Queenstown, NZ

A short while ago I spent a few days in Queenstown. The ski season was coming to an end and I had really wanted to get down there before all the snow disappeared, as its famed for its great skiing. Almost everyone I speak to here asks if I’ve been to Queenstown. It’s very much new and on trend and in huge demand – the property prices reflect that.

Traveling solo, I caught an early morning flight down, very early, but it gave way to a scenic flight with a magnificent sunrise over the mountains. Unfortunately, I was too busy dunking my cookie (thank you Air New Zealand) into my cup of tea to remember take a picture. It was a good cookie though.

I landed, picked up a car, went immediately to hire my skis and quickly changed into my ski gear. I was heading for The Remarkables ski field. A magnificent drive up the mountain, there were some crazy views of Queenstown and the lake. The weather played its part and the sun shone, wind stayed away and it was a great day to be on the slopes.

I was fully aware this would be the last time I’d be skiing before I head to Austria in March. The snow was still great, given we’ve had some warm spells that I’m told can strip away up to 20cm of snow A DAY from the mountains.

When my legs started to feel like they could ski no more, I headed back to the hotel in Central Queenstown, dropped my skis off and went and had a look around. The town itself is compact, a typical ski village, tight and short of space, so everything is crammed in. You’d be forgiven for thinking you’d left New Zealand. But it has a magnificent feel and vibe. Very happening, very hustle bustle.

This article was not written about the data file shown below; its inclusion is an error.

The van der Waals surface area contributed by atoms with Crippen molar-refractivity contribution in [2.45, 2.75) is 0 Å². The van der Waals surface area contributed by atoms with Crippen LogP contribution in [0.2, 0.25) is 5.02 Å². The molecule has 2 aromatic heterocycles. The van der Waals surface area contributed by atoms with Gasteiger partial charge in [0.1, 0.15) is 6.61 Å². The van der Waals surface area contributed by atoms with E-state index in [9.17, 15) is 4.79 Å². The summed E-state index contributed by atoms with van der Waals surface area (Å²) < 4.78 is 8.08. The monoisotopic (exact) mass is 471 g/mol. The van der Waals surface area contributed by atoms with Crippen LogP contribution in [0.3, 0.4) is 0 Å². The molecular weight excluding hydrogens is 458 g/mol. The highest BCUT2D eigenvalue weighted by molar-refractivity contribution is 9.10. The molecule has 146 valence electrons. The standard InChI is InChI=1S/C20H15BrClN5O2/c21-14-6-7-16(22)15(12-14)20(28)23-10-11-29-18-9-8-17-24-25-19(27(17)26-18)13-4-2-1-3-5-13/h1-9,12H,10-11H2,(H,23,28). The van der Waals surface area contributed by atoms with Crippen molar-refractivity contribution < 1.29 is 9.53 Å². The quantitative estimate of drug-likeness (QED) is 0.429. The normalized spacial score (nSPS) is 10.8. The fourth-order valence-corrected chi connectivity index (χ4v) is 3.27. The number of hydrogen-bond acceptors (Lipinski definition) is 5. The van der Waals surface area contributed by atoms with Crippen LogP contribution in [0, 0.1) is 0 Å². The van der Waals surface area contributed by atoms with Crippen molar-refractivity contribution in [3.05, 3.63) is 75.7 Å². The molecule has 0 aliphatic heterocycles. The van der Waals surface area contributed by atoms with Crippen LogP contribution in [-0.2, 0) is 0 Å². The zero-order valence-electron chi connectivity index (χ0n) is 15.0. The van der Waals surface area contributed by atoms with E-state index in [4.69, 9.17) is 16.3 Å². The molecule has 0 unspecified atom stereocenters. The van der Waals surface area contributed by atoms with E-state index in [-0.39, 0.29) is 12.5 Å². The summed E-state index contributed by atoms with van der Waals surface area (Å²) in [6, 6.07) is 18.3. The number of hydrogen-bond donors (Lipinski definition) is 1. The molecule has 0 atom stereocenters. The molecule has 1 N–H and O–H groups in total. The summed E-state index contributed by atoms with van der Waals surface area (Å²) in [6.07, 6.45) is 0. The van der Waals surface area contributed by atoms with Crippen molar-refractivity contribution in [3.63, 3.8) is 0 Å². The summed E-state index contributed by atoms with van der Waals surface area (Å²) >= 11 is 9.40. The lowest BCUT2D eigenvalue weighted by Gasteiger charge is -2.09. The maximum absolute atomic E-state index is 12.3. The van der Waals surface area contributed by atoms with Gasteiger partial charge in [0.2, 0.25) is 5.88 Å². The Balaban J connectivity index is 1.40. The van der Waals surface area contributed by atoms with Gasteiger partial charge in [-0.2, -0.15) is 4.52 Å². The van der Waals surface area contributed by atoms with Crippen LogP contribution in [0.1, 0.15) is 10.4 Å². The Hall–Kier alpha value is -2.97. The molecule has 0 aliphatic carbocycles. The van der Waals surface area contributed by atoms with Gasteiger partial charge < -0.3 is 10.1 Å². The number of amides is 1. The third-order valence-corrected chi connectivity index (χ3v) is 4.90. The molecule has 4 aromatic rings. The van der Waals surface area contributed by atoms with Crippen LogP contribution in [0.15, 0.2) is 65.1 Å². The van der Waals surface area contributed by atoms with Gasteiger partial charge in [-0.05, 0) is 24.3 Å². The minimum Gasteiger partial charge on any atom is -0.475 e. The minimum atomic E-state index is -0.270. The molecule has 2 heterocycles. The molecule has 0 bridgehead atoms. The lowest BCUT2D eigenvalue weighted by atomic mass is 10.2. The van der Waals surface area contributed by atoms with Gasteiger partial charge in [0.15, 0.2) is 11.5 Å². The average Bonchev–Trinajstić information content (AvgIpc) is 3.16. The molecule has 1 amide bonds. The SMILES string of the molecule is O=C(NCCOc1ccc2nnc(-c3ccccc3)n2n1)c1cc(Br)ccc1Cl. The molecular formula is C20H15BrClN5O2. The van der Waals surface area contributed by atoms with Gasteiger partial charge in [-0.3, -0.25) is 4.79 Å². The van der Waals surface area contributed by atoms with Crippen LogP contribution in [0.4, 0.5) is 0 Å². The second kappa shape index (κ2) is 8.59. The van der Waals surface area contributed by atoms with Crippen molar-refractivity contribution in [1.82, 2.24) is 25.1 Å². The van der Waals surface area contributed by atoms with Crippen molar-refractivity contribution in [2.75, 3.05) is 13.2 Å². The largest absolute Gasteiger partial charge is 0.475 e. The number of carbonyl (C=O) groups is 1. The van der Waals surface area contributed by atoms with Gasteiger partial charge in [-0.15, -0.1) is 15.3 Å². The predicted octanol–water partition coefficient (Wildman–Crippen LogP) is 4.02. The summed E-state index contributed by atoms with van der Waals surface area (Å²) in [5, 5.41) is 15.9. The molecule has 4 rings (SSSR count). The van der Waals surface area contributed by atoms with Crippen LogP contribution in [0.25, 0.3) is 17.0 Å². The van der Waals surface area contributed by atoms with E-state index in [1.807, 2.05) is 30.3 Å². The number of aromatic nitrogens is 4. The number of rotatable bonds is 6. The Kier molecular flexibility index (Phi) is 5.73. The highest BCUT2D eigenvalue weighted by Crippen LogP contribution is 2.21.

Day two came around and the weather decided not to play its part – the Cardrona Ski Field, about an hour out of Queenstown, was closed due to high wind. I’d planned to head up there, so a little digging online unearthed a pretty cool hike up Wye Creek. 

You simply followed the path of a fast flowing river up the mountain and there were numerous waterfalls flowing through different types of terrain.

A fairly demanding hike, it took around 3 hours to reach a pretty cool waterfall. At this point I turned around to head back thinking that I may run out of daylight/get lost/run out of phone battery or lose the car. 

My phone told me I’d walked about 20km and climbed the equivalent of 220 floors. I would highly recommend it. Very off the beaten track and I didn’t see another person all day. Its a little hidden, but if I managed to discover it anybody can.

My third and final day was reserved simply for driving back to Christchurch. I had heard the drive was spectacular, but that really is an understatement. 

It was sublime. I stopped at numerous places, Lindis Pass, Kawarau Gorge and the Clutha River. 

Perhaps the most memorable stop was Lake Pukaki, I left behind my drivers licence and all, yes all, of my bank cards on a rock by the lake. I only realised when I got an hour down the road and went to buy some lunch to realise I had no cards on me. Wondering if I should go back or not, I decided to go back. When I got there, I soon discovered that all the rocks looked the same and that it would be a miracle if I found them and that I may as well just give up. I got the picture up on my phone and matched the rocks on the picture with terrain and, miraculously, I found them. I felt lucky and blessed, mostly because it meant that I’d be able to get the pie that I wanted for lunch.

(The photo that lead me to my lost cards)

All in all it was an incredible place. It felt so liberating and empowering to be travelling by myself too. And it was some very useful alone time. I hope to spend the winter in Queenstown next year to really get to know the place and make the most of it, so we will see how that plan turns out.

If you’ve ever been to Queenstown, I’d love to know your recommendations of things to do for the next time I visit.

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